The poster advertising New York University's "Academic Freedom in the Age of Permanent Warfare" conference featured a scolding Statue of Liberty pointing an accusatory finger and stating: "YOU! Stop Asking Questions. You're Either With US or You're With the TERRORISTS!"
The speakers and attendees gathered around the pastry-laden table at NYU's new Frederic Ewen Academic Freedom Center last week didn't appear to be oppressed or under attack. But once they wiped the sugar from their mouths and stood up to speak, they assured the audience that they were, in fact, victims in an "age of permanent warfare."
According to keynote speaker Roger Bowen (of "Revolting Behavior" fame), director of the Woodrow Wilson Visiting Fellows Program, the purported enemies of academic freedom include the "rabid right" and/or "Republicans, conservatives, the elderly, and the uneducated."
Joan Scott of the Institute for Advanced Study in Princeton, decried the loss of academia as a sanctuary, both from public opinion and the "enmity of patriots and trustees." David Hollinger, professor of history at UC Berkeley, noted that fellow academics in engineering and the hard sciences often felt "no solidarity with the humanities."
Sheila Slaughter, professor of higher education at the University of Georgia, criticized the influence of neo-liberalism and globalization. Most agreed with Barbara Bowan of the City University of New York, who equated true "academic freedom" with financial security and tenure for all academics in the social science/humanities "collective." Under this worldview, anyone who does not support pampering the humanities collective with a lifetime sanctuary is an enemy. That's a lot of enemies.
Despite the presence of these enemies, not to mention allegations of PLO connections, speaker Rashid Khalidi is still gainfully employed as Edward Said Chair in Arab Studies and Director of the Middle East Institute at Columbia University. At the conference, he also felt free to express his opinion that our government in Iraq, and Israel in the Palestinian territories, is equivalent to Hamas and Hezbollah. According to Khalidi, all are political organizations that participate in elections, and "knowingly and wantonly" target civilians. Apparently, we're all terrorists now.
Khalid Fahmy, professor of Middle Eastern and Islamic studies at NYU, described an incident in which a foreign student traveling with him in the U.S. was "severely interrogated," apparently because he looked "suspicious." Fahmy noted that this was "how people ended up in Guantanamo…I think." The student was let go and is still welcomed in this country, but, to hear Fahmy tell it, the "chilling effect" of this alleged interrogation remains.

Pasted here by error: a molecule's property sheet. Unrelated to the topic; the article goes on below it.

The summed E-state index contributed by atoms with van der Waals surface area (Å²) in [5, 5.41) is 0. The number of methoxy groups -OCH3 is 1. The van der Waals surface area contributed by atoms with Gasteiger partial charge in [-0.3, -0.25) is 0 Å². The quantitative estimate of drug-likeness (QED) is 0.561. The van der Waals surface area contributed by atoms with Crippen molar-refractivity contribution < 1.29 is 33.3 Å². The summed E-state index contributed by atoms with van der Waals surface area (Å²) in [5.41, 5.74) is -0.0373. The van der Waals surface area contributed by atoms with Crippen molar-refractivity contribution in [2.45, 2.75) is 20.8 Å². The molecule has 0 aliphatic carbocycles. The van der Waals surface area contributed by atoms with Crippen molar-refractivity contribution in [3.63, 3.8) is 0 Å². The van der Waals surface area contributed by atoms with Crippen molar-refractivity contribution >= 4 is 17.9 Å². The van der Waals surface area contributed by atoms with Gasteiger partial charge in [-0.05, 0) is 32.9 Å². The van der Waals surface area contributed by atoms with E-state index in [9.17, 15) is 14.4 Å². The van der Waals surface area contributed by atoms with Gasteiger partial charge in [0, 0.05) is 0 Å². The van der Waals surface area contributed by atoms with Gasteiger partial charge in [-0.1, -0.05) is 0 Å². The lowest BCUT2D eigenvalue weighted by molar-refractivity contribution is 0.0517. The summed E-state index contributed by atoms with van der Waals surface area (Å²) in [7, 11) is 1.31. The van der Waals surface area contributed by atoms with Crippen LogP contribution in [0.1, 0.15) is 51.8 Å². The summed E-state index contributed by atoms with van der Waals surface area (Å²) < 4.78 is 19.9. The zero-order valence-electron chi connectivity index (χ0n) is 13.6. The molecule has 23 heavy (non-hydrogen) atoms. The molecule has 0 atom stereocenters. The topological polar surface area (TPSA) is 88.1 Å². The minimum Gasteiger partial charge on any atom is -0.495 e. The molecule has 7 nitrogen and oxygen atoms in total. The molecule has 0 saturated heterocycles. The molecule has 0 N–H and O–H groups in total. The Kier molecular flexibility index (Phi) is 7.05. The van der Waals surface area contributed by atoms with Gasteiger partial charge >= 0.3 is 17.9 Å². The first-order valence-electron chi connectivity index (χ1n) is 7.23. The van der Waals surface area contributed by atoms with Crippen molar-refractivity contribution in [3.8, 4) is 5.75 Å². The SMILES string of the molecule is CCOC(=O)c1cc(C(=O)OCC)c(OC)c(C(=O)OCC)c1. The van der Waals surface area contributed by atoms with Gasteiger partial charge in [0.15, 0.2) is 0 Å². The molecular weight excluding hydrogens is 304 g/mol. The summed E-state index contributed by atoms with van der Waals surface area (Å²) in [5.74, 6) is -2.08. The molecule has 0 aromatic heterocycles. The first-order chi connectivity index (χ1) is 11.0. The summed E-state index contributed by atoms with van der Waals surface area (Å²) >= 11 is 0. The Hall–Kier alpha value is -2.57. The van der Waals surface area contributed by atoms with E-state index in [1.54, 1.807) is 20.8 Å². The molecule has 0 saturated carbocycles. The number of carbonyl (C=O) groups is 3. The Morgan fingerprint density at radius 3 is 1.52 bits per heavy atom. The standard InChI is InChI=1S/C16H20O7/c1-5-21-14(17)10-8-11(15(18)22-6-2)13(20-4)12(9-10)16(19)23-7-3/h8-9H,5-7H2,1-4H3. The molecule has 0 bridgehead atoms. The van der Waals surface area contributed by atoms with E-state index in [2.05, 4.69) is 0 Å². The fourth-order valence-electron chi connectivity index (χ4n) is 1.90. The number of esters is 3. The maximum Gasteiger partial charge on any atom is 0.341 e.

Dhaba "Debbie" Almontaser, who resigned as principal of Brooklyn's Khalil Gibran International Academy after receiving angry condemnations for characterizing "Intifada NYC" T-shirts as nonviolent messages of female self-empowerment, also spoke. Almontaser believes that "academic policy driven by right-wing racist groups," a lack of support from local residents, hostility from the mass media, teachers union boss Randi Weingarten, and the war on terror, continue to infringe upon her rights. She also claimed that in post-9/11 America, "the Arab Muslim community has been at the center of the most vile and hateful racist attacks." All this, despite the FBI hate crimes report for 2006, which showed that Jews suffer over five times more hate crime attacks than Muslims.
The alleged McCarthyism infecting America didn't stop NYU professor of education Gary Anderson from reminiscing about his past life as a Students for a Democratic Society (SDS) activist at the conference. Anderson and another former SDS member, terrorist/educator William Ayers of the University of Chicago, both felt free enough to sign an open letter in support of Khalil Gibran International Academy and Almontaser.
Similarly, nothing prevented NYU professor of Middle East studies Zachary Lockman from raising questions at the conference about NYU's recent efforts to "divert the Gulf region's oil revenues into their coffers" with the creation of an Abu Dhabi campus. Neither Lockman nor any speaker mentioned that citizens of Israel and anyone with Israel stamped on their passports are barred entry to the United Arab Emirates. It seems "academic freedom" extends only so far.
The audience echoed the speakers' extremism and paranoia. One attendee referred to a purported "chilling effect" three times in a single question. Another woman, claiming to write for Revolution newspaper and responding to Rashid Khalidi's allegations of persecution at the hands of Campus Watch and The David Project, shouted that Khalidi, Fahmy and Lockman were heroes and "canaries in a coal mine!" The speakers nodded, thanked her, and began to stand up, obviously anxious to go to lunch, but the Revolution reporter kept screaming, "The canaries died! You need to bust a hole! Get the oxygen in!"
After lunch, NYU history professor and speaker, Mary "Molly" Nolan, scanned the room, noted that the audience appeared to be free of "right-wing" infiltrators, and suggested that the conference may have flown under the radar. Get the oxygen in, indeed.